In our last post, we covered the differences between a backup plan and a disaster recovery plan, and why it’s critical for your business to have both in place. Now that you know the basics, let’s talk about what exactly goes into creating a disaster recovery plan. Having a disaster recovery plan is essential for maintaining business continuity if, or more likely WHEN, your business falls victim to a disaster. As we mentioned, having a backup plan and maintaining multiple backup copies and accessibility options is the only way you can ensure that you’ll be able to restore all of that business information and customer data in the event of a disaster. But without having a plan in place around how you’ll restore those backups, where you’ll restore them to, and who in your organization is responsible for each aspect of the recovery process, you could find yourself with your data locked up and no way to access it.

When creating a disaster recovery plan, you need to consider several factors for restoring your business back to being fully operational. These factors include:

  • How long is your business able to be down while your backup is being restored?
  • What kind of hardware will you need in order to restore your backups successfully, and what will the costs be to obtain and maintain this hardware?
  • How can you ensure that you have all of the right security measures in place during the restoration process so that your data doesn’t fall victim to a breach while you’re in the process of restoring it?
  • Who in your organization will be responsible for the actual restoration process? What will be the responsibilities of each department or employee during this time to ensure the most minimal impact to your business’s ability to function?

As you consider these factors, the final plan that you put together should be housed in something called a runbook. A runbook is a guide that walks you through each step of the disaster recovery process, including what happens the moment a disaster occurs; what each team member needs to do to fulfill their role in the recovery process; and what kind of contingency plan, or plans, are in place in case of any issues during the recovery process. Once this is all documented and the plan is created, you still need to make sure that everyone is ready and able to put this plan into action the moment your business falls victim to a disaster. This requires regular practice scenarios to make sure that everyone involved knows their responsibilities and is able to fulfill them as quickly as needed. These practice sessions should be done multiple times per year, and the more vulnerable your business is to disaster, the more frequently you should be practicing your disaster recovery plan. Additionally, you should be testing your plan and your hardware regularly to look for any holes in the process or weak points that may have cropped up or been previously overlooked. It’s better to identify these earlier and proactively fix them, rather than discover these issues when you’re in the middle of an actual disaster scenario.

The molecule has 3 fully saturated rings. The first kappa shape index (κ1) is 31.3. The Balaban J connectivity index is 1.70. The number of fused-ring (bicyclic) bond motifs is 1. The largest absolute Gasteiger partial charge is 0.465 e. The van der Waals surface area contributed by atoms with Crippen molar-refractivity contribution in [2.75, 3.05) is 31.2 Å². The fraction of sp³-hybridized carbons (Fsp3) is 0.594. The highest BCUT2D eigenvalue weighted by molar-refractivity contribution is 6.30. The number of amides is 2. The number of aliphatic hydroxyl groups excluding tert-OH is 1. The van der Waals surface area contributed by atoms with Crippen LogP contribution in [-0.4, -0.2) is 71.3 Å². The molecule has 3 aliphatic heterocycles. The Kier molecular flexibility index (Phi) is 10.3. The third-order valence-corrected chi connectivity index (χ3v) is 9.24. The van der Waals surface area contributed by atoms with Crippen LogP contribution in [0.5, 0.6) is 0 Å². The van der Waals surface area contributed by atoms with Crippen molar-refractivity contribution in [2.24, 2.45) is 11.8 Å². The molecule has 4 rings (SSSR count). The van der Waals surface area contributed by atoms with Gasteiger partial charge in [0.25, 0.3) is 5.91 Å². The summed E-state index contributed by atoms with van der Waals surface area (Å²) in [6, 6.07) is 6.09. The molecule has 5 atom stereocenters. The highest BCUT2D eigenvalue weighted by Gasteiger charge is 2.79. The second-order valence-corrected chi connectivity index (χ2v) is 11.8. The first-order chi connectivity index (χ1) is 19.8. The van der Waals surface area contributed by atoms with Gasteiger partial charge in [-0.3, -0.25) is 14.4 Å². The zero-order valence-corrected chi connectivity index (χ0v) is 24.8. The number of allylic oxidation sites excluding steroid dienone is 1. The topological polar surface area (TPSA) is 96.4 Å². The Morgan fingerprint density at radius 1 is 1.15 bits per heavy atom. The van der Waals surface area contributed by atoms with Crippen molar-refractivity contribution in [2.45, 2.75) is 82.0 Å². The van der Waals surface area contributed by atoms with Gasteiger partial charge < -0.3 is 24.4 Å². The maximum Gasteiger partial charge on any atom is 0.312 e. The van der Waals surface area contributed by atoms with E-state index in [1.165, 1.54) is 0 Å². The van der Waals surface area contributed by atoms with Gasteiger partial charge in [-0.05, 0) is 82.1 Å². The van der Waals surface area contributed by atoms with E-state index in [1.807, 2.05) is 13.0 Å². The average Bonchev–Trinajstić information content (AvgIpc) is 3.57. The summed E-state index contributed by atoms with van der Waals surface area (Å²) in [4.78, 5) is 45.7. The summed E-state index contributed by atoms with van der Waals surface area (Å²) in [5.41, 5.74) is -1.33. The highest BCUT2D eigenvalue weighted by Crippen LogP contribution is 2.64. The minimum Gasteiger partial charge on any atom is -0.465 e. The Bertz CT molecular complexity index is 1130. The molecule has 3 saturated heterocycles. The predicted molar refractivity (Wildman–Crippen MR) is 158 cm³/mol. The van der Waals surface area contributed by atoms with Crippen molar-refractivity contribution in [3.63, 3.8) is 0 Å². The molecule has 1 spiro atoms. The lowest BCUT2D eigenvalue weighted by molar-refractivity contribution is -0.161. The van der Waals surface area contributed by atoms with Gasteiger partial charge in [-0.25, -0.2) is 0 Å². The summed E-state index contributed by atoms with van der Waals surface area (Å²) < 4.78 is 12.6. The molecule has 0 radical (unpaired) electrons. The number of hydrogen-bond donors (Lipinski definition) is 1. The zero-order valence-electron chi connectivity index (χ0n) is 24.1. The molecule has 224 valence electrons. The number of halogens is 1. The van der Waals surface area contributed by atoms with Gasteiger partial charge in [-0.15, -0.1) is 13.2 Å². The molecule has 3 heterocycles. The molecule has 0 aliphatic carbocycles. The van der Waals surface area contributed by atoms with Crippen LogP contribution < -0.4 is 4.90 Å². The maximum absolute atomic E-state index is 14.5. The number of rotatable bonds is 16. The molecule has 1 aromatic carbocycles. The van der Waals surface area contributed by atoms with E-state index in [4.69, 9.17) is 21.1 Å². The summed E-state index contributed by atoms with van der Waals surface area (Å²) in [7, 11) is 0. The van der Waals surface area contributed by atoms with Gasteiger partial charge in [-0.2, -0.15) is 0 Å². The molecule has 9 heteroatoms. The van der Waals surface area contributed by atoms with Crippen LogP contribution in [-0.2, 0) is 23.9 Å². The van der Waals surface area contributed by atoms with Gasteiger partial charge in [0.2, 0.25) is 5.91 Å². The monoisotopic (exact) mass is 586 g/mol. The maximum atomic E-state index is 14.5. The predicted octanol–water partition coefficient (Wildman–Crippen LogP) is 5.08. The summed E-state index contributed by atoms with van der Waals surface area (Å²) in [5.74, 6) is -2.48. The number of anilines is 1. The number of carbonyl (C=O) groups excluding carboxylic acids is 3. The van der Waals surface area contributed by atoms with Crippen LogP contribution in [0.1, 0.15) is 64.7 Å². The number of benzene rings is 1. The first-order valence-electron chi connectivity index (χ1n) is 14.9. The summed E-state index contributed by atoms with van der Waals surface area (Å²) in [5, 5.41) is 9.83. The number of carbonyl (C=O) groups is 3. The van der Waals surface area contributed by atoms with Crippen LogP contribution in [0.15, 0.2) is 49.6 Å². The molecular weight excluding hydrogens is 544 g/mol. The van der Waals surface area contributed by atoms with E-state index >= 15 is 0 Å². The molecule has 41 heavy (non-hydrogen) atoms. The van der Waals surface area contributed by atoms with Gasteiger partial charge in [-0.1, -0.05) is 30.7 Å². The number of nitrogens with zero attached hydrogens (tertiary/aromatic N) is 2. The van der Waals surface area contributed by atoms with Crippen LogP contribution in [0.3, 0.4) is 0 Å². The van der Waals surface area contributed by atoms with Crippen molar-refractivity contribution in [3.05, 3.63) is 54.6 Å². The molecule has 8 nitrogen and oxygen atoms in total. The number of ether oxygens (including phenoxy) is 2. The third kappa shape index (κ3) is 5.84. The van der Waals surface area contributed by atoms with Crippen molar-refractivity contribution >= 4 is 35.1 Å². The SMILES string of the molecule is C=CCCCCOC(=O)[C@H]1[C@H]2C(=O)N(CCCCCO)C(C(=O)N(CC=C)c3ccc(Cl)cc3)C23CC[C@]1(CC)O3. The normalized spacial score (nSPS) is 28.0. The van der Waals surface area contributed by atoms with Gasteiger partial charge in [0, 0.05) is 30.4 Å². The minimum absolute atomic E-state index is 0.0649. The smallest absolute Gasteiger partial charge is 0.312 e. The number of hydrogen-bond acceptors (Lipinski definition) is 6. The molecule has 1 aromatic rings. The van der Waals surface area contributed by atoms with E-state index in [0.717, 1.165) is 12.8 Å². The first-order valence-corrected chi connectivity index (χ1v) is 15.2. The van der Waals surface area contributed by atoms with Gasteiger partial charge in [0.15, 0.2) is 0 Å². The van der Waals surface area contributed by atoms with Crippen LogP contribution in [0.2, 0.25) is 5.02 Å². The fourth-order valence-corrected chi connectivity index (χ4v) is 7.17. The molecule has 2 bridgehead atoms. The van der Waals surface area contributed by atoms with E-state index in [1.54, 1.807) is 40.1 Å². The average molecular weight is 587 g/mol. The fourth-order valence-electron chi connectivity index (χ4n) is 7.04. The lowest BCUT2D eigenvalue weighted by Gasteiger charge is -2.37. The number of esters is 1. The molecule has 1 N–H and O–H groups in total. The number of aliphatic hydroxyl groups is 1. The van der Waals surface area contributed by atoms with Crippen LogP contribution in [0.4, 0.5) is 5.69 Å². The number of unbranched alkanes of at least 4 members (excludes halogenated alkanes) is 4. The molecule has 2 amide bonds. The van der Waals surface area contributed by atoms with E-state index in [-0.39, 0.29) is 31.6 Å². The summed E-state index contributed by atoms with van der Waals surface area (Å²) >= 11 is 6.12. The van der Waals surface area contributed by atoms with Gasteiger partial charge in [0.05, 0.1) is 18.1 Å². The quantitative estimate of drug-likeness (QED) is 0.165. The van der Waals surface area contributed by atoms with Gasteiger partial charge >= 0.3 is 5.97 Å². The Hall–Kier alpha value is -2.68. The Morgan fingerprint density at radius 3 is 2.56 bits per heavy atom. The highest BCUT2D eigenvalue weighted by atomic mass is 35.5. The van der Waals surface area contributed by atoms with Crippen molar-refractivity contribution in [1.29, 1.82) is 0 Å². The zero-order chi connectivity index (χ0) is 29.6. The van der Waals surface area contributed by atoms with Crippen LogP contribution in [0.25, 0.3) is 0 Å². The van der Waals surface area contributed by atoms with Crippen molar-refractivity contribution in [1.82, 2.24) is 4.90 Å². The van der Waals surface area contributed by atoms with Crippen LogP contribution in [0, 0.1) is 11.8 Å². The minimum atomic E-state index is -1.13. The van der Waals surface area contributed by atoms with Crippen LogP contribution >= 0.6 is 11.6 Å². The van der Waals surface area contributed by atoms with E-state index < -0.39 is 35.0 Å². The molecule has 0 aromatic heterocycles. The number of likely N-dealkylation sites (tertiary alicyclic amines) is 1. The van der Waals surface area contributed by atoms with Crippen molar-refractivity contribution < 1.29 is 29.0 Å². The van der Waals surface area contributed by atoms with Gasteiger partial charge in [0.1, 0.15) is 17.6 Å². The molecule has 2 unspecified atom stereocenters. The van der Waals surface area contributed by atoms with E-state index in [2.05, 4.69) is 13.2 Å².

As you can see, disaster preparedness isn’t a simple process, but it is something that your business needs to do in order to maintain continuity and avoid falling victim to consequences including loss of revenue; damage to reputation; fines and penalties on the local, state, and federal level; and even complete business closure. Taking the time now to make sure you’re aware and prepared for whatever might come your way is how you can set yourself apart from the competition and ensure that your business systems and data remain standing after that tornado even if the building isn’t! To make sure you have the best team in place to make sure you’re ready for any disaster, contact TAG Solutions today and learn about the perfect disaster recovery plan for your business.